Technology brings definite advantages for travel scribes. Writers who blog and write well can build an audience, utilize social media to expand their reach, and provide guest blogs to others covering travel and tourism.
“Travel brings out the best in people.”
(Photo: Wanda Mann, The Black Dress Traveler)
New York City native Wanda Mann spent nearly twenty years as an event planner; and although she enjoys it, she acknowledges her true passions revolve around travel, food, and wine.
After starting a freelance career, Wanda noticed a lot of successful bloggers had created an online identity for themselves. Recognizing her love of travel and fashion, she branded herself as The Black Dress Traveler.
“It’s a good way to bring together everything I like, and I hope I’m able to bring glamour back to travel.”
For the past five years, Wanda has blogged about luxury travel, food, and wine experiences.
“The Black Dress Traveler encourages women not to seek permission to do something nice for themselves and focuses on spa experiences, hotels, food, and beverages both in the U.S. and abroad.”
Wanda believes blogging about travel allows her to write about everything the word implies.
Also, it depends how you define the term “travel.”
For Wanda, travel includes elements that take everyday life experiences and transform them into something adventurous or glamorous. Some days, she may blog about fashion, others—lipstick, and the next, a new restaurant by the harbor. Or she may share details about her foodie adventures in New Orleans or day-to-day experiences in Italy’s wine country.
“Travel opens up our minds.”
Yet, Wanda doesn’t feel she needs to leave the Big Apple to make a travel statement. She incorporates her hometown knowledge into blog posts by writing about hot, contemporary restaurants, the latest and greatest shows, and travel initiatives specific to NYC.
The native New Yorker admits she did not visit the Empire State Building until she was thirty, when an out-of-town friend guilted her into going.
“It’s touristy, but I’m glad I visited. It proves that sometimes we’re all guilty of taking where we live for granted.”
How did Wanda gain her “little black dress state of mind?”
“I’m a magazine junkie.”
Wanda notes she reads a lot of print publications, a habit formed prior to her blogging debut. And she reads and subscribes to multiple travel blogs.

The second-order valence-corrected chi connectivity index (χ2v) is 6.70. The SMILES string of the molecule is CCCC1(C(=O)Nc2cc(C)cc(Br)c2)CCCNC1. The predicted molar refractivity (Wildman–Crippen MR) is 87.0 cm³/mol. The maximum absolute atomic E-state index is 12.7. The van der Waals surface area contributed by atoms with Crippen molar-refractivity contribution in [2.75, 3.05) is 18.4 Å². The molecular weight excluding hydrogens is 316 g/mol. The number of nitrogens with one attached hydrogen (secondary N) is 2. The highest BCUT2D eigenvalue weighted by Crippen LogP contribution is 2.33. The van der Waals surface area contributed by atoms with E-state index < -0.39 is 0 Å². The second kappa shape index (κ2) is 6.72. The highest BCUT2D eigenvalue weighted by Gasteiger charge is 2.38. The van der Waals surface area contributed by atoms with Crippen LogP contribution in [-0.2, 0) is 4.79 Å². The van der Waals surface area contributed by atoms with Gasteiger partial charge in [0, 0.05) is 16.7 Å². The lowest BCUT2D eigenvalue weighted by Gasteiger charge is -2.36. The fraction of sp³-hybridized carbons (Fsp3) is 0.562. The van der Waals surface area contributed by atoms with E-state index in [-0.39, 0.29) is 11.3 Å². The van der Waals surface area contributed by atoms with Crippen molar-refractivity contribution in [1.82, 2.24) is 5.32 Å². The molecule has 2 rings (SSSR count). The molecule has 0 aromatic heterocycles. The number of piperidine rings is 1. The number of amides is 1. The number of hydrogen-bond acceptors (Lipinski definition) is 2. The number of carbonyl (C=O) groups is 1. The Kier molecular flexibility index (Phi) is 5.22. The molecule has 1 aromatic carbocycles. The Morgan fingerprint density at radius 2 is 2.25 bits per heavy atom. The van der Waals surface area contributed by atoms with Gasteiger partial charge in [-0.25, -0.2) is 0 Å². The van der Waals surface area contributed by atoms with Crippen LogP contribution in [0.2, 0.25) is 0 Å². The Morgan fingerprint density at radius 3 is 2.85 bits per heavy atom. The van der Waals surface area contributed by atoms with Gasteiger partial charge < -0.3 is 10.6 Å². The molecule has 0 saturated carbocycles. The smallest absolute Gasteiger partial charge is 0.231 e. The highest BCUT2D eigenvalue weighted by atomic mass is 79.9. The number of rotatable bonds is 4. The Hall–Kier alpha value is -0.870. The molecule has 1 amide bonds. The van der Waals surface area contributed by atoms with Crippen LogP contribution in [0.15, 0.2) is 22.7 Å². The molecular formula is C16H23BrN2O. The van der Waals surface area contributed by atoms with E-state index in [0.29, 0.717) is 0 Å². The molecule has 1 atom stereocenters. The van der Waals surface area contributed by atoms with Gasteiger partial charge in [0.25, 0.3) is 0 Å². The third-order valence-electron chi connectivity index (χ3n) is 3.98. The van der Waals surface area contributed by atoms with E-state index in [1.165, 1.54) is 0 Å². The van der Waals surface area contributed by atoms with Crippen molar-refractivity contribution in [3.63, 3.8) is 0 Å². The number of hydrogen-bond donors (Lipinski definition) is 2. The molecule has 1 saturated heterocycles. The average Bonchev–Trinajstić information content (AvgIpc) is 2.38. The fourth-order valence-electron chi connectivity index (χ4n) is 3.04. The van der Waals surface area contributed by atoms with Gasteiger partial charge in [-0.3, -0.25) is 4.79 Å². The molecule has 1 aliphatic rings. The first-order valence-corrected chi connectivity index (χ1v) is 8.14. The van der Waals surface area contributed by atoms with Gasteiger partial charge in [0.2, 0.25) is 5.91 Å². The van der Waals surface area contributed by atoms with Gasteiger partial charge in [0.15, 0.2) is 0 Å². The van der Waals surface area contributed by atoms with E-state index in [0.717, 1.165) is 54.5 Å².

Wanda always thought travel writing was a mysterious career, and her naturally curious and chatty personality is a perfect fit for talking about life among the jet set.
Plus, the red carpet treatment is a perk.
Wanda has been able to take part in a variety of press trips. She adds that these types of tours allow bloggers and writers great access. But she also reminds writers to keep one thought in mind while participating in a PR trip: Is my experience something readers will be able to do while visiting?
“Don’t wax poetic about behind-the-scenes events if readers won’t have access to a similar experience.”
The competitive nature of travel writing has brought some positive changes.
Wanda said Convention and Visitors Bureaus and destinations are now beginning to include bloggers on press trips, thanks to changes within the publishing industry.
“A magazine could fold or edit a piece down to nothing. Blogging allows instant access, and finally, the industry has caught up with us and formed better partnerships.”
She advises new bloggers to form a general idea and start writing, then worry about other things—building an audience, customizing a logo, and trademarking the name.
Previously, Wanda distributed a newsletter, but did not trademark the name. Another publication used the identical title and trademarked it.
“The likelihood of this happening twice is slim; but once you’ve been blogging for a few months, it doesn’t hurt.”
“It’s not really a travel book at all.”
(Photo: Lisa Napoli, author of Radio Shangri-La)
Despite journalist Lisa Napoli’s protests, her memoir, Radio Shangri-La: What I Discovered on my Accidental Journey to the Happiest Kingdom on Earth, frequently falls into the travelogue category by industry insiders.
Lisa notes that the exotic setting of Radio Shangri-La may lead readers to categorize her work, but she disputes that claim.
“It’s not really a travel book at all.”
A former New York Times reporter and MSNBC columnist and on-air personality, Lisa moved halfway around the world to Bhutan, where she assisted with the country’s first youth-oriented radio station, Kuzoo FM.
With Bhutan set as a charming backdrop, Lisa wanted to produce an honest and pure book based on her experiences.